The second problem Kennedy reports is consumer recording. SoundExchange and recording industries claim “streamripping” is an issue, although Kennedy states there is no evidence or justification for this. Pandora is a business aimed at programming and promoting music, and no additional technological fees should be made for this purpose. The third issue Kennedy brings up is resolving the confusion of “interactive service.” The definition of this term should allow programming based on the listener’s preference. Kennedy defends Pandora by explaining that listeners have no control over the song or artist that will be played, therefore they are not violating statutory law. The fourth point Kennedy discusses is the royalties on sound recordings reproductions. While typical radio stations require only one copy of the sound recording, webcasters need several copies in order to accommodate different technology services and access speeds. Kennedy remarks that internet radio services should not have to pay a fee for these copies, since they do not have any additional value.
Kennedy concludes his testimony with a last plea for the equalization of royalty standards. “…so that fair competition prevails and Pandora and other DiMA member companies can grow and realize the full potential that Internet radio offers.”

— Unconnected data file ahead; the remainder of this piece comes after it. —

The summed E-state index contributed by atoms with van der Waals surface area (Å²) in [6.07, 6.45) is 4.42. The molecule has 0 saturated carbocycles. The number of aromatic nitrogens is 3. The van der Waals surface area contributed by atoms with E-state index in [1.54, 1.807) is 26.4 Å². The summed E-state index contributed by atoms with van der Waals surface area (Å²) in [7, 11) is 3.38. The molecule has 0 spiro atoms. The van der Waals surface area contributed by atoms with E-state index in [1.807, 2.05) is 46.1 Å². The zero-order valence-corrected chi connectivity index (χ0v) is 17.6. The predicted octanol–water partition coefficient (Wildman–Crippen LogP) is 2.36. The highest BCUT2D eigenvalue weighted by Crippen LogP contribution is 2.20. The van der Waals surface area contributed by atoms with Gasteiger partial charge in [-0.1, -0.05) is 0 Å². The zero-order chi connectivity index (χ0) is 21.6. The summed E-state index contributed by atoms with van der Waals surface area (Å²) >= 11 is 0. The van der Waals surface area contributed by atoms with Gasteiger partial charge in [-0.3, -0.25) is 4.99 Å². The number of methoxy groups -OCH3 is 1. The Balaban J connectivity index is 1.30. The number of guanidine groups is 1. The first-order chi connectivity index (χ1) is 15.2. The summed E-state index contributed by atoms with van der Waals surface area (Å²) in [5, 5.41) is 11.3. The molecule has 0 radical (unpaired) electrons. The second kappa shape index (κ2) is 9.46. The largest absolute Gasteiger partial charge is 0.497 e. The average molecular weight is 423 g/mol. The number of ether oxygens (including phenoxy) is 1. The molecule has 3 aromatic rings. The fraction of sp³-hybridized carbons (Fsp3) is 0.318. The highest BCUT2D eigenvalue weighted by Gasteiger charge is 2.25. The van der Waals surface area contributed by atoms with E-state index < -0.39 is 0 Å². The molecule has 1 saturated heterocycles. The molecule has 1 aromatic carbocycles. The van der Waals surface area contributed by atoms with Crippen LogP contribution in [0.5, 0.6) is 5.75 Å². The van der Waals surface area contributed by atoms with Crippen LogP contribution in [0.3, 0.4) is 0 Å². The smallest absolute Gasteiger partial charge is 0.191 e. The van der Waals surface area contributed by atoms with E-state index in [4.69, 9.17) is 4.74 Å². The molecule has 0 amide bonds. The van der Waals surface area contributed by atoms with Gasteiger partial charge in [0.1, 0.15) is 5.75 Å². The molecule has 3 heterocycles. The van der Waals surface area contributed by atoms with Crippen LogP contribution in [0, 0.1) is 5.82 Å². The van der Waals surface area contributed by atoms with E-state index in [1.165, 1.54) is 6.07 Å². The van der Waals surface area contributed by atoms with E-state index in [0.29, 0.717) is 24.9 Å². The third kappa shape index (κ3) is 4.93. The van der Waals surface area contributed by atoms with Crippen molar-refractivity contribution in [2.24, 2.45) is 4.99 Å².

This testimony is an extremely useful source for my paper. It offers a complete description of the royalty issues Pandora is facing directly from the point of view of the president of Pandora. The four main points that Kennedy brings up are also key topics for my paper, since I am defending that the new royalty ruling is unfair. It was extremely interesting to read this direct testimony from Kennedy, and it will definitely help defend the argument of my paper.
In May 2008, Dr. Amy Gutmann, Penn President, met with students from the Harlem Village Academy to talk about student financial aid and the Penn Compact, Penn's efforts to increase access, integrate knowledge, and engage locally and globally with communit